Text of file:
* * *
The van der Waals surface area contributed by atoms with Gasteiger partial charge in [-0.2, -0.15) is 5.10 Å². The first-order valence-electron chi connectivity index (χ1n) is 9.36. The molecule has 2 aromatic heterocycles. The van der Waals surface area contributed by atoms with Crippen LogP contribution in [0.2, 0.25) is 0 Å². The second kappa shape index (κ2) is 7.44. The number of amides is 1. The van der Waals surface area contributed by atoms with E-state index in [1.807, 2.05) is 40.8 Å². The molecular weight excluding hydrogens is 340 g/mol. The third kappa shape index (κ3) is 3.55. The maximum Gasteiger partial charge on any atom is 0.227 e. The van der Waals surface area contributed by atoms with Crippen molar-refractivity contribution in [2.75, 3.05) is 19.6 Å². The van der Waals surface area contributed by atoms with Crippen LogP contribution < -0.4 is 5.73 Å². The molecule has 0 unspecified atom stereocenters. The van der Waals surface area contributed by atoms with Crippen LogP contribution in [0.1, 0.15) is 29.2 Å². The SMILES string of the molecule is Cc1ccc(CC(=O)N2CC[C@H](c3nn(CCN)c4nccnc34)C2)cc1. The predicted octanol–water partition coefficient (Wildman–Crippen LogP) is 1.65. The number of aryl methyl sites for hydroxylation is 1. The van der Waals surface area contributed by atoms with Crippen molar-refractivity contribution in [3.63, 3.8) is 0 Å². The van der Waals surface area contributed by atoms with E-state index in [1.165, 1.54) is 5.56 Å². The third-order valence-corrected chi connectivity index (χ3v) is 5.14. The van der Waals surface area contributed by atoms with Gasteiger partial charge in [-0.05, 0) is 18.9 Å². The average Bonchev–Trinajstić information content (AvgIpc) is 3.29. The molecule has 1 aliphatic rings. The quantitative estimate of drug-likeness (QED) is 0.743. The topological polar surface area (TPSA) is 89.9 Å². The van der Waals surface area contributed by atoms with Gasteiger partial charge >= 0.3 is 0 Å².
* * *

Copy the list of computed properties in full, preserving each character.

The van der Waals surface area contributed by atoms with Gasteiger partial charge in [-0.2, -0.15) is 5.10 Å². The first-order valence-electron chi connectivity index (χ1n) is 9.36. The molecule has 2 aromatic heterocycles. The van der Waals surface area contributed by atoms with Crippen LogP contribution in [0.2, 0.25) is 0 Å². The second kappa shape index (κ2) is 7.44. The number of amides is 1. The van der Waals surface area contributed by atoms with E-state index in [1.807, 2.05) is 40.8 Å². The molecular weight excluding hydrogens is 340 g/mol. The third kappa shape index (κ3) is 3.55. The maximum Gasteiger partial charge on any atom is 0.227 e. The van der Waals surface area contributed by atoms with Crippen molar-refractivity contribution in [2.75, 3.05) is 19.6 Å². The van der Waals surface area contributed by atoms with Crippen LogP contribution < -0.4 is 5.73 Å². The molecule has 0 unspecified atom stereocenters. The van der Waals surface area contributed by atoms with Crippen LogP contribution in [0.1, 0.15) is 29.2 Å². The SMILES string of the molecule is Cc1ccc(CC(=O)N2CC[C@H](c3nn(CCN)c4nccnc34)C2)cc1. The predicted octanol–water partition coefficient (Wildman–Crippen LogP) is 1.65. The number of aryl methyl sites for hydroxylation is 1. The van der Waals surface area contributed by atoms with Crippen molar-refractivity contribution in [3.63, 3.8) is 0 Å². The van der Waals surface area contributed by atoms with E-state index in [1.165, 1.54) is 5.56 Å². The third-order valence-corrected chi connectivity index (χ3v) is 5.14. The van der Waals surface area contributed by atoms with Gasteiger partial charge in [-0.05, 0) is 18.9 Å². The average Bonchev–Trinajstić information content (AvgIpc) is 3.29. The molecule has 1 aliphatic rings. The quantitative estimate of drug-likeness (QED) is 0.743. The topological polar surface area (TPSA) is 89.9 Å². The van der Waals surface area contributed by atoms with Gasteiger partial charge >= 0.3 is 0 Å².